85. Rutherford K, Parkhill J, Crook J, Horsnell T, Rice P, Rajandream MA, Barrell B (2000) Artemis: sequence visualization and annotation. Bioinformatics 16(10):944–945PubMedCrossRefGoogle Scholar
  86. Schlueter JA, Goicoechea JL, Collura K, Gill N, Lin J-Y, Yu Y, Kudrna D, Zuccolo A, Vallejos CE, Munoz-Torres M, Blair MW, Tohme J, Tomkins J, McClean P, Wing RA, Jackson SA (2008) BAC-end sequence analysis and a draft physical map of the common bean (Phaseolus vulgaris L.) genome. Trop Plant Biol 1:40–48CrossRefGoogle Scholar
  87. Schmutz J, Cannon SB, Schlueter J, Ma JX, Mitros T, Nelson W, Hyten DL, Song QJ, Thelen JJ, Cheng JL, Xu D, Hellsten U, May GD, Yu Y, Sakurai T, Umezawa T, Bhattacharyya MK, Sandhu D, Valliyodan B, Lindquist E, Peto M, Grant D, Shu SQ, Goodstein D, Barry K, Futrell-Griggs M, Abernathy B, Du JC, Tian ZX, Zhu LC, Gill N, Joshi T, Libault M, Sethuraman A, Zhang XC, Shinozaki K, Nguyen HT, Wing RA, Cregan P, Specht J, Grimwood J, Rokhsar D, Stacey G, Shoemaker RC, Jackson SA (2010) Genome sequence of the palaeopolyploid soybean. Nature 463(7278):178–183. doi:10.1038/nature08670 PubMedCrossRefGoogle Scholar
  88. Schmutz J, McClean P, Mamidi S, Wu AJ, Cannon SB, Grimwood J, Jenkins J, Shu SQ, Song QJ, Chavarro C, Torres-Torres M, Geffroy V, Moghaddam SM, Gao D, Abernathy B, Barry K, Blair M, Brick MA, Chovatia M, Gepts P, Goodstein DM, Gonzales M, Hellsten U, Hyten DL, Jia GF, Kelly JD, Kudrna D, Lee R, Richard MMS, Miklas PN, Osorno JM, Rodrigues J, Thareau V, Urrea CA, Wang M, Yu Y, Wing RA, Cregan PB, Rokhsar D, Jackson SA (2014) A reference genome for common bean and genome-wide analysis of dual domestications. Nat Genet (in press)Google Scholar
  89. Soderlund C, Bomhoff M, Nelson WM (2011) SyMAP v3.4: a turnkey synteny system with application to plant genomes. Nucleic Acids Res 39(10):e68. doi:10.1093/nar/gkr123 PubMedCentralPubMedCrossRefGoogle Scholar
  90. Tamura K, Peterson D, Peterson N, Stecher G, Nei M, Kumar S (2011) MEGA5: molecular evolutionary genetics analysis using maximum likelihood, evolutionary distance, and maximum parsimony methods. Mol Biol Evol 28(10):2731–2739. doi:10.1093/molbev/msr121 PubMedCentralPubMedCrossRefGoogle Scholar
  91. Tasma IM, Brendel V, Whitham SA, Bhattacharyya MK (2008) Expression and evolution of the phosphoinositide-specific phospholipase C gene family in Arabidopsis thaliana. Plant Physiol Biochem 46(7):627–637. doi:10.1016/j.plaphy.2008.04.015 PubMedCrossRefGoogle Scholar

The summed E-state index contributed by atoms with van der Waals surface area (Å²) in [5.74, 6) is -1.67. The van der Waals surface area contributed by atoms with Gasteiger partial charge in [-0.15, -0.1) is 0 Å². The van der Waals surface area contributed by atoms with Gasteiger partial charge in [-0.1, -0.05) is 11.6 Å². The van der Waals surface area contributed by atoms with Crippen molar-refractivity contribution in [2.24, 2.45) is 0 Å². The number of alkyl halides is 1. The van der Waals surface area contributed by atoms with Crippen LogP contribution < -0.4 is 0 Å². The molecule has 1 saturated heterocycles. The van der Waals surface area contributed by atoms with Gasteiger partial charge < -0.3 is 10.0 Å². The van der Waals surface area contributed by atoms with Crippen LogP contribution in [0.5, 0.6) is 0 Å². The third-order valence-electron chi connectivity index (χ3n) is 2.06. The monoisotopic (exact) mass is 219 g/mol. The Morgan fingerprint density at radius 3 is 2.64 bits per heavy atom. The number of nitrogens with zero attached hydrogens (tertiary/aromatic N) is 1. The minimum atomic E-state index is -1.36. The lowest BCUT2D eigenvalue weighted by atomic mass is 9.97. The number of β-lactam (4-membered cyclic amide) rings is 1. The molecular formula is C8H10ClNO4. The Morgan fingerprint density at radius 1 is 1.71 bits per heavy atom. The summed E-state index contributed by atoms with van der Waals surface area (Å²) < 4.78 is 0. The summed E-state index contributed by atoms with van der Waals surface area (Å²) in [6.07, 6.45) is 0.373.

92. Thareau V, Dehais P, Serizet C, Hilson P, Rouze P, Aubourg S (2003) Automatic design of gene-specific sequence tags for genome-wide functional studies. Bioinformatics 19(17):2191–2198. doi:10.1093/bioinformatics/btg286 PubMedCrossRefGoogle Scholar
  93. Vallejo V, Kelly JD (2009) New insights into the anthracnose resistance of common bean landrace G 2333. Open Hortic J 2(1):29–33. doi:10.2174/1874840600902010029 CrossRefGoogle Scholar
  94. Vallejos CE, Astua-Monge G, Jones V, Plyler TR, Sakiyama NS, Mackenzie SA (2006) Genetic and molecular characterization of the I locus of Phaseolus vulgaris. Genetics 172(2):1229–1242. doi:10.1534/genetics.105.050S15 PubMedCentralPubMedCrossRefGoogle Scholar
  95. Vossen JH, Abd-El-Haliem A, Fradin EF, van den Berg GCM, Ekengren SK, Meijer HJG, Seifi A, Bai YL, ten Have A, Munnik T, Thomma B, Joosten M (2010) Identification of tomato phosphatidylinositol-specific phospholipase-C (PI-PLC) family members and the role of PLC4 and PLC6 in HR and disease resistance. Plant J 62(2):224–239. doi:10.1111/j.1365-313X.2010.04136.x PubMedCrossRefGoogle Scholar
  96. Xiao SY, Ellwood S, Calis O, Patrick E, Li TX, Coleman M, Turner JG (2001) Broad-spectrum mildew resistance in Arabidopsis thaliana mediated by RPW8. Science 291(5501):118–120. doi:10.1126/science.291.5501.118 PubMedCrossRefGoogle Scholar
  97. Young RA, Kelly JD (1996) Characterization of the genetic resistance to Colletotrichum lindemuthianum in common bean differential cultivars. Plant Dis 80(6):650–654CrossRefGoogle Scholar
  98. Zhang CQ, Bradshaw JD, Whitham SA, Hill JH (2010) The development of an efficient multipurpose bean pod mottle virus viral vector set for foreign gene expression and RNA silencing. Plant Physiol 153(1):52–65. doi:10.1104/pp.109.151639 PubMedCentralPubMedCrossRefGoogle Scholar

Copyright information

© Springer-Verlag Berlin Heidelberg 2014

Authors and Affiliations

  • Manon M. S. Richard
    • 1
  • Stéphanie Pflieger
    • 1
    • 2
  • Mireille Sévignac
    • 1
  • Vincent Thareau
    • 1
  • Sophie Blanchet
    • 1
  • Yupeng Li
    • 3
  • Scott A. Jackson
    • 3
  • Valérie Geffroy
    • 1
    • 4
  1. 1.CNRS, Institut de Biologie des Plantes, UMR 8618Université Paris Sud, Saclay Plant Sciences (SPS)OrsayFrance
  2. 2.Univ Paris Diderot, Sorbonne Paris CitéParisFrance
  3. 3.Center for Applied Genetic Technologies and Institute for Plant Breeding Genetics, and GenomicsUniversity of GeorgiaAthensUSA
  4. 4.INRA, Unité Mixte de Recherche de Génétique Végétale, IDEEV FR3284Université Paris SudGif-sur-YvetteFrance

Personalised recommendations